Maybe the commandment to not use the Lords name in vain has less to do with profanity and more to do with saying we speak for Him when we don't. Speaking for someone whom you have never met and who has never given you a message to convey, yet still saying you are doing so anyway would be something important to consider.  I sometimes imagine what it would be like if we were not culturally conditioned to conclude talks or lessons in church the way we do. I've never seen any rule or procedure that says we are required to conclude with the phrase this post is discussing.... but then again I haven't read the official church handbook of instructions recently.  There are many ways to conclude a talk, but it's hard to even conceive of doing it differently due to how deeply ingrained our cultural traditions are.  But perhaps we should give it some thought.

Granted not all of us are perfect in our speech, but this tendency I've been writing about is frequent enough that it's gone beyond a slip of the tongue.  It's almost revealing something about our mindset and how we understand what it means to speak in the name of Christ.

Do we know the person for whom we say we speak?  Or do we speak these phrases just to speak?

Saturday, March 9, 2013

That which ye call anger

And ye have murmured because he hath been plain unto you. Ye say that he hath used sharpness; ye say that he hath been angry with you; but behold, his sharpness was the sharpness of the power of the word of God, which was in him; and that which ye call anger was the truth, according to that which is in God, which he could not restrain, manifesting boldly concerning your iniquities. (2 Nephi 1:26)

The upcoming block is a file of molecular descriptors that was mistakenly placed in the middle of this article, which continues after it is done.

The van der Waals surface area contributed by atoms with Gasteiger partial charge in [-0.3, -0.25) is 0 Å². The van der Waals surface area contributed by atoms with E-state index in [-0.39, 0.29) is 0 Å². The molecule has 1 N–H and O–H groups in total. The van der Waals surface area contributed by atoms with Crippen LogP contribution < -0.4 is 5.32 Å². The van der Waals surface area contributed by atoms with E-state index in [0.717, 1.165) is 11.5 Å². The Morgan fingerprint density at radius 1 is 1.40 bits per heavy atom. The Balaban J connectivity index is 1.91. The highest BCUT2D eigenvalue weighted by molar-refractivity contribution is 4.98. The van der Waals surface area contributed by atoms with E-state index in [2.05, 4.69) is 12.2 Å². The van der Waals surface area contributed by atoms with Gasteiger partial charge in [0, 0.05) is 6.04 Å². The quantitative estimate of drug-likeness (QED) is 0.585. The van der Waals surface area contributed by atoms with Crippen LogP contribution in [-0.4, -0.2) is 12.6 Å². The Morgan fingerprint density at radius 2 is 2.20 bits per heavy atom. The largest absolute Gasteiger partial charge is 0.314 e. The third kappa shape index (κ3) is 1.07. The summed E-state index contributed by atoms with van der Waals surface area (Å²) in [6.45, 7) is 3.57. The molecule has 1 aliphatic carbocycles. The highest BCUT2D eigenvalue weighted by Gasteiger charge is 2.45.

That which ye call anger......   It was actually the truth.

I think a tool of the devil is to distort the Lord's involvement and communication so it appears to us as something we should reject, or immediately judge out of defense.  I can only imagine how frequently truth, and light filled gestures from the Lord have been misinterpreted as angry and thus fought instead of accepted.  The Lord is not an angry being.  He asks us to be like him.  He teaches "be of good cheer" because that is how he is.

Lord, help us see You and your work for what they are, and not be blinded by limited and distorted perceptions of anger.

Wednesday, March 6, 2013

Who hath done it?

Before enjoying the harvests of righteous efforts, let us therefore first acknowledge God’s hand. Otherwise, the rationalizations appear, and they include, “My power and the might of mine hand hath gotten me this wealth” (Deut. 8:17). Or, we “vaunt” ourselves, as ancient Israel would have done (except for Gideon’s deliberately small army), by boasting that “mine own hand hath saved me” (Judg. 7:2). Touting our own “hand” makes it doubly hard to confess God’s hand in all things (see Alma 14:11; D&C 59:21).